PHILADELPHIA (Reuters) - The federal drug raid on a Boeing plant that makes key U.S. military aircraft was the culmination of four years of stealth operations as agents infiltrated the factory and found workers to cooperate in undercover deals, authorities said on Friday.
More than three dozen people, all but one of them current or former Boeing employees, were charged with illegally dealing in prescription painkillers and anti-anxiety drugs after the arrests on Thursday at the factory in Ridley Park, Pennsylvania.
The federal investigation took four years — following a year-long internal probe by Boeing itself — to be thorough, said Patricia Hartman, spokeswoman for the U.S. Attorney’s office.
“It took time to infiltrate,” Hartman said. “We wanted to make sure that we cleaned up the place as much as possible.”
FBI agents used Boeing employees to cooperate in the probe, and those charged were accused of either selling drugs to FBI cooperators or buying placebo drugs from them, officials said.
Hartman declined to provide any further details of the undercover operations at the 6,000-employee plant,
The accused, many of whom were led from the plant in handcuffs, were accused of dealing the powerful painkiller Oxycontin as well as fentanyl, which is sold in loznge form as Actiq, being dealt at the plant, officials said.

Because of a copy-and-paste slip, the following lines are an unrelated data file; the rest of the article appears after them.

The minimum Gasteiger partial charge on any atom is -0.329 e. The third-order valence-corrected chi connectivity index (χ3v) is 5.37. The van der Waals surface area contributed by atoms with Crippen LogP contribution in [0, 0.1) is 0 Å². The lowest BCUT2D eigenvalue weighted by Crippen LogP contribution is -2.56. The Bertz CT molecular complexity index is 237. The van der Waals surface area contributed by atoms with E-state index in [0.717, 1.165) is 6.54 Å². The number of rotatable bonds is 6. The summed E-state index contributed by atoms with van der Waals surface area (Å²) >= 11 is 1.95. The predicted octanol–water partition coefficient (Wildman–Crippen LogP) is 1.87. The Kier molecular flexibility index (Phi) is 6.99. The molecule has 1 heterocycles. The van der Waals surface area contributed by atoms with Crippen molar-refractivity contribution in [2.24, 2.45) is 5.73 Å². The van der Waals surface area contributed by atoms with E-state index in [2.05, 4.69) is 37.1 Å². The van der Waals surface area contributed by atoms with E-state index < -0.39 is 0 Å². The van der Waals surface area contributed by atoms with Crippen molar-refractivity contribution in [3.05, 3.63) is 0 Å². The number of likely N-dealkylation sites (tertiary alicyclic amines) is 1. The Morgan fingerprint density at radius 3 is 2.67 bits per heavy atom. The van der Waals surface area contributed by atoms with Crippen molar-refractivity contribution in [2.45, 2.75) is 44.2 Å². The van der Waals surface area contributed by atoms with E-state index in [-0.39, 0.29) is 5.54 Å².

They also were allegedly trading in the painkiller buprenorphine, which is sold as Suboxone, and the anti-anxiety drug alprazolam, sold as Xanax, they said.
Federal law enforcement authorities said the alleged dealers were not part of an organized network but individuals illegally peddling drugs for personal use.
If convicted, those charged with distribution face possible sentences of 10 to 260 years in prison and millions of dollars in fines, the U.S. Attorney’s office said.
The plant is located in an industrial suburb a few miles west of the Philadelphia International Airport.
Federal authorities said the area was not unusually prone to the illegal trade of prescription drugs.
“It’s a problem that is everywhere,” said Rusty Payne, spokesman for the U.S. Drug Enforcement Agency in Washington.
“This is something that touches every demographic and geographic area of the country,” he said. He noted that Florida, in particular, is a hot spot of such illegal drug activity.
Federal authorities and Boeing emphasized on Thursday that there was no evidence that the integrity of work on any aircraft had been compromised.
Boeing, which cooperated with the investigation, said none of the employees under suspicion during the four-year probe were allowed in any position to compromise the safety or quality of the aircraft.
The Ridley Park plant makes the pioneering V-22 Osprey aircraft, which lifts vertically like a helicopter but flies like a fixed-wing plane with more speed and range, and the heavy-duty H-47 Chinook helicopters.
Both the Osprey and Chinook are standard U.S. military aircraft used in Iraq and Afghanistan.
The case began to unfold in May 2006 when some Boeing employees contacted an internal company ethics hotline saying they were concerned about illegal drug activity at the plant.
The company launched its own investigation and in August 2007 turned the case over to federal law-enforcement officials.
Writing by Ellen Wulfhorst, Editing by Greg McCune